The prevalence of use of psychotropic drugs among the elderly was of 10.8%. A population-based cross-sectional study, on data from the study 'Health, Well-being and Ageing' with elderly aged ≥65 years, found prevalence of use of 12.2%.22 Among the oldest (75 to 89 years) residents of Bambuí-MG, there was an increasing trend in the use of antidepressants from 8.3% in 1997 to 23.6% in 2012.3

In this study, we observed an independent association between the use of psychotropic drugs and a worse self-perception of health. The self-perception of health is a measure that reflects the subjective judgment of the individuals on the quality of their physical and mental health, based on personal and social criteria.23 A cross-sectional study, conducted with a representative sample of elderly found that depressive symptoms are the main predictors of a worse self-assessment of health.24

The association between the use of psychotropic drugs and CMD was described in several studies.17,25,26 The nonpsychotic psychiatric symptoms which compose the set designated as Common Mental Disorder are characterized by irritability, fatigue, insomnia, difficulty concentrating, forgetfulness, anxiety and somatic complaints.25,26 The individuals affected present acute problems of anxiety and depression, with less severe symptoms, related to stressful life events.27 In Botucatu-SP, the percentage of individuals aged ≥15 with CMD and using psychotropic drugs was of 27.1%, whilst for those with no CMD, that proportion was of 9.7%.17 In Campinas-SP, the results obtained for the adult population (≥20 years) were of 33.0% for individuals with CMD and 3.9% for those without TCM.

Among the groups of psychotropic drugs, antidepressants were the most used. In another study conducted in Pelotas-RS with a population aged ≥40 years (n=1,327) and a recall period of 15 days, the proportion for antidepressants was of 60.2%.27 Also in Pelotas-RS, there was a percentage of consumption of antidepressants of 31.6% for the year 2003.3 In a study conducted in Portugal for the year of 2009, on the prescription of psychiatric drugs at primary health care, they corresponded to 14.3% of packaging, being 21% antidepressants, of which the selective serotonin reuptake inhibitors accounted for 59% of the prescription and fluoxetine was the most prescribed drug (about 20% of all antidepressants). According to the same Portuguese study, the group of anxiolytics, sedatives and hypnotics (ASH) accounted for 74%, and benzodiazepines, 90% of prescriptions, being alprazolam the most prescribed drug (about 24% of all ASH). Based on the defined daily dose of the most prescribed medications - alprazolan and fluoxetine - there was great variability (about 4.6 times more) between the doctors who most prescribed (above 95 percentile) and the least prescribers (below 5 percentile). It is highlighted, therefore, the need to standardize the prescription patterns among physicians.28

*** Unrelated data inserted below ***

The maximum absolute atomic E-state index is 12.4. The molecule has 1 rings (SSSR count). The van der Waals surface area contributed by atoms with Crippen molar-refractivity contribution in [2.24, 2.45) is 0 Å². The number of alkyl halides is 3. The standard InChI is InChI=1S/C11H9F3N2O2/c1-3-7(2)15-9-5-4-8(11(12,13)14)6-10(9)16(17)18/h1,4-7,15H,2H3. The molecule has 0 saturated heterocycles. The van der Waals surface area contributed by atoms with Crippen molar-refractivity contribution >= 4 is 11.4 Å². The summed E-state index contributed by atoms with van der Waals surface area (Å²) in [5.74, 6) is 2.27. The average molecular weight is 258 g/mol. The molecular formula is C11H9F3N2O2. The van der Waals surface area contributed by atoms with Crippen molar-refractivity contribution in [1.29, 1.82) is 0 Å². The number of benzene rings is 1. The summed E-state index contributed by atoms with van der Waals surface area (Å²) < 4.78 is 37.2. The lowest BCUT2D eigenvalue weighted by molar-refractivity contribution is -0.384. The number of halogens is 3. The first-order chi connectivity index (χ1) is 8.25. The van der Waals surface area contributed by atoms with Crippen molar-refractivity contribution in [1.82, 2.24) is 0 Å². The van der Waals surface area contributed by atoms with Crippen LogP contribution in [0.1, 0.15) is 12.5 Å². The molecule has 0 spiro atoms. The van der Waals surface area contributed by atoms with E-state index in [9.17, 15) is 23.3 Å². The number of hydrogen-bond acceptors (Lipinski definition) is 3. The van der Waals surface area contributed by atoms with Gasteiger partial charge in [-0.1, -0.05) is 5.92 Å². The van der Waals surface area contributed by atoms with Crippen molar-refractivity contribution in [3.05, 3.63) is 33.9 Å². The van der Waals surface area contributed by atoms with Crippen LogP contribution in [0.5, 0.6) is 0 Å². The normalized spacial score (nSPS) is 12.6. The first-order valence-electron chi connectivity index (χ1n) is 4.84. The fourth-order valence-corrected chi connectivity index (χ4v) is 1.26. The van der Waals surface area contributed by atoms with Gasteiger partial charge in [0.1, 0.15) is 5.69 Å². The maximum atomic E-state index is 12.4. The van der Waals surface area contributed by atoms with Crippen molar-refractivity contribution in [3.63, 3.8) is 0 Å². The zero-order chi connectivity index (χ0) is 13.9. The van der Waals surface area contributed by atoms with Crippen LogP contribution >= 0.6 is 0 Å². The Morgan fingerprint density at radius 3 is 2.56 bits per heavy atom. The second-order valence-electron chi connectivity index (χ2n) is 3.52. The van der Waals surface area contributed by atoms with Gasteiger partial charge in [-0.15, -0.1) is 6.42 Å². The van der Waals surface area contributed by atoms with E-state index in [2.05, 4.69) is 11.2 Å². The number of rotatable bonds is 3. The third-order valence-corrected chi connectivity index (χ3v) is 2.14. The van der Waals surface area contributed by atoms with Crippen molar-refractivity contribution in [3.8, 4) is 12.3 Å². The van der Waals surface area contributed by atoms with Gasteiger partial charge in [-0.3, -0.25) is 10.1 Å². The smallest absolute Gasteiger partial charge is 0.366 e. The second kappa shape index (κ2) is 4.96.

The aforementioned study performed with elderlies in Bambuí-MG using data from 1997 (n=351) and 2012 (n=462), observed an increasing trend in the use of antidepressants, with a higher proportion of selective inhibitors of serotonin.3 The abuse of prescriptions of antidepressants such as fluoxetine hydrochloride, is a serious Public Health issue, especially among the elderly.7 A study on the treatment of depression in the elderly points to the focus on the use of medication, the healing of harms arising from psychosocial adversity, lack of social support and lack of access to appropriate health services for the treatment of this disorder in older individuals.7 Particularly, the treatment of depressive disorders should involve non-drug therapies associated with drug therapies.6

The anxiety disorders are highly prevalent among psychiatric disorders. The clinical condition of these disorders is characterized by somatic, cognitive, behavioral, emotional and perceptive symptoms, and by the presence of physical symptoms, mostly accompanied by catastrophic thoughts associated to changes in behavior.29 Most anxiety disorders can be treated with medication. The need and the level of indication of the pharmacological treatment depends on the type of disorder, on the likelihood of spontaneous remission, on the severity and its interference in occupational and social activities.29 Among the anti-anxiety drugs, the most used are benzodiazepines.17